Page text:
By all accounts, Aaron Hernandez’s life ended in suffering and disgrace.
Once a rising star in the NFL, his violent streak lost him everything as he became entangled in multiple criminal cases. In 2017, he hanged himself with a bed sheet in prison. He was 27.
Hernandez died by suicide just five days after he was acquitted of double murder charges in the deaths of two men outside a Boston nightclub in 2012. Found not guilty in one case, he was already serving a life sentence for masterminding the 2013 murder of Odin Lloyd, his fiancée’s sister’s boyfriend. He was not eligible for parole.
Hernandez’s rapid rise and equally rapid fall thrust his background and upbringing into the spotlight, as the facade of a champion gave way to darker truths. (The Boston Globe dove deeply into the subject in a recent six-part investigation.)
A new book by his older brother shows such tragedy traced back years in Hernandez’s life, long before he began playing for the New England Patriots and was ever implicated in a homicide.
Jonathan Hernandez recently released The Truth About Aaron: My Journey to Understand My Brother — and he tells PEOPLE that Aaron suffered physical, emotional and sexual abuse before devolving into a life of violence.
“I wanted to tell his story so that people could understand who my brother was,” Jonathan says. “He had a lot of things happen, both good and bad. People think they know about my brother, but they really don’t. They know what they saw in the news, but they don’t know all the struggles he faced.”
As an adult, Aaron disclosed that he had been sexually molested when he was young. In his book, Jonathan describes a game of hide-and-seek that they played with two older boys. Jonathan was 9; Aaron was 6.
Jonathan recalls that his brother was forced to hide in a tent with an older boy who molested him. “Aaron didn’t say a word,” he writes. “I had no idea what he had just been through.”
Jonathan also alleges that their father, who died in 2006, was physically abusive.
“Our father would hit us for anything from a bad grade to disrespectful behavior to sheer clumsiness,” he writes in his book.
When Jonathan threatened to call child welfare officials, his father challenged him, he says: “He handed me the phone before saying, ‘Call them. As soon as you hang up the phone, I will beat you boys harder than you’ve ever been beat before. They will have to pull me off of you after they break down the door.’ “
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Aaron’s attorneys have said that he suffered severe chronic traumatic encephalopathy (CTE), a degenerative brain disease that has been linked to head trauma and has been diagnosed in multiple NFL players.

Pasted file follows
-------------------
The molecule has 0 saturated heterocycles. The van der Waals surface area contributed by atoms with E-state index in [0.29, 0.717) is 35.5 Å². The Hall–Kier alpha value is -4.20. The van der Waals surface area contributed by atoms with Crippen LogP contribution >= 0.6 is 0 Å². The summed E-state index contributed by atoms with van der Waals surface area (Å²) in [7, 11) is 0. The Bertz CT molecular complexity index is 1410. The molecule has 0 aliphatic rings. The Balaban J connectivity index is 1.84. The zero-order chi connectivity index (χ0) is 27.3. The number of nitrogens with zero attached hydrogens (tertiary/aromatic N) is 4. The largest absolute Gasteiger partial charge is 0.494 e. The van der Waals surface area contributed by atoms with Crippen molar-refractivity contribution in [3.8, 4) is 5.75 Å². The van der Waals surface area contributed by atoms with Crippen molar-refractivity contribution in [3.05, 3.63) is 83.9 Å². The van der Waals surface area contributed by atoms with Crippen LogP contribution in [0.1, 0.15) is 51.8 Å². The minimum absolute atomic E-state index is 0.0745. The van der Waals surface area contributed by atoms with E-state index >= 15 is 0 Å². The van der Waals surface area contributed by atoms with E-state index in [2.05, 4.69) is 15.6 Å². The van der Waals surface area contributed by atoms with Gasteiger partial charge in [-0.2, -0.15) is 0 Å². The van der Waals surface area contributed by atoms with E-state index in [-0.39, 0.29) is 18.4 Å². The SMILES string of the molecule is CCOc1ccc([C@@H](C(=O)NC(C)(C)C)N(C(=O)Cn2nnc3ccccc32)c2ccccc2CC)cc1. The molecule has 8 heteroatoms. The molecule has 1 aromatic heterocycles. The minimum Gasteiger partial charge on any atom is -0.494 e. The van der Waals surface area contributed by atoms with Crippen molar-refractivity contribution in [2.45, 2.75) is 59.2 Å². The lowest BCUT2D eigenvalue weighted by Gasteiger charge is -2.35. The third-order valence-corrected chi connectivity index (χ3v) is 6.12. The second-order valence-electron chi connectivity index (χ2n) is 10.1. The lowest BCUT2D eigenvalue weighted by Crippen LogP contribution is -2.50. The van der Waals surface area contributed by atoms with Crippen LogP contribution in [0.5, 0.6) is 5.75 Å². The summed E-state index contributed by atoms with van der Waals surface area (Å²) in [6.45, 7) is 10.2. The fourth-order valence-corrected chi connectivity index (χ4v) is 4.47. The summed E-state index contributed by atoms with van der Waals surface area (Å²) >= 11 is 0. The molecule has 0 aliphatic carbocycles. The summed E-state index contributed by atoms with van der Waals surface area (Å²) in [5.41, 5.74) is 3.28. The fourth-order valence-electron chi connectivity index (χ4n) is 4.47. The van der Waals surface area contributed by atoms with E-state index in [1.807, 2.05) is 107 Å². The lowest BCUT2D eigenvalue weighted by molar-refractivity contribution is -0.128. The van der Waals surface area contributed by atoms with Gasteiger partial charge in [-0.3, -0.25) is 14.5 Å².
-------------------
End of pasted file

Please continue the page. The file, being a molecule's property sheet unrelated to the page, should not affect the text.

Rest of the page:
“Aaron experienced a chaotic and horrendous existence in many respects, due to his undiagnosed brain injury,” his attorneys alleged in a lawsuit against the NFL. In another part of the suit, which is still pending, his estate said that CTE causes “aggression, explosive behavior, loss of concentration, mood swings, depression, apathy, and cognitive impairment.”
An NFL spokesman said last year the league “intend[ed] to contest the claims vigorously,” according to USA Today.
In his book, Jonathan recalls several times that his brother was hit in the head. Jonathan also addresses rumors that Aaron was gay or bisexual, which emerged after his death, fueling speculation that among other demons Aaron was fearfully — even aggressively — closeted. (He is survived by his longtime fiancée, with whom he had a daughter.)
In his book, Jonathan remembers an incident at his bachelor party when he allegedly walked in on his brother in bed with two male friends. Later, he says, he questioned Aaron about it.
“I asked Aaron if he was gay,” he writes. “‘If you are, I don’t care,’ I said. ‘I love you. You are my brother.’ “
But Aaron reacted angrily, according to Jonathan.
“Don’t you ever ask me that again,” he says that his brother replied. “If you say that again, I’ll f—ing kill you.'”
A man claiming to be Aaron’s jailhouse lover went public following his suicide, and his former teammates at the University of Florida told PEOPLE about his relationship with another football player. A high school teammate also detailed an alleged sexual relationship he had with Aaron.
In the last years of his life, Aaron displayed behavior consistent with paranoia, Jonathan writes. He stockpiled weapons and even slept with a butcher knife next to the bed.
“People are after me,” Johnathan says Aaron explained. “I’ve got it for protection.”
Jonathan writes that he asked Aaron who was after him. “Everyone,” he responded, according to Jonathan. “The FBI. Everyone.”
The Truth About Aaron, Jonathan says, is an attempt to provide a more complete — more human — portrait of someone ultimately undone by their flaws. Jonathan says he misses his younger brother “every day” and does not describe him as a monster.
After his suicide, a lawyer for the mother of Aaron’s victim said her reaction to his death was “mixed,” but that she believed “this is God’s will.” At his sentencing, she said, “I forgive the hands of the people who had a hand in my son’s murder.”
“He was a guy with problems,” Jonathan says of Aaron.
“I hope people can take away that you don’t always know someone from the news stories,” he continues. “He was a complex man.”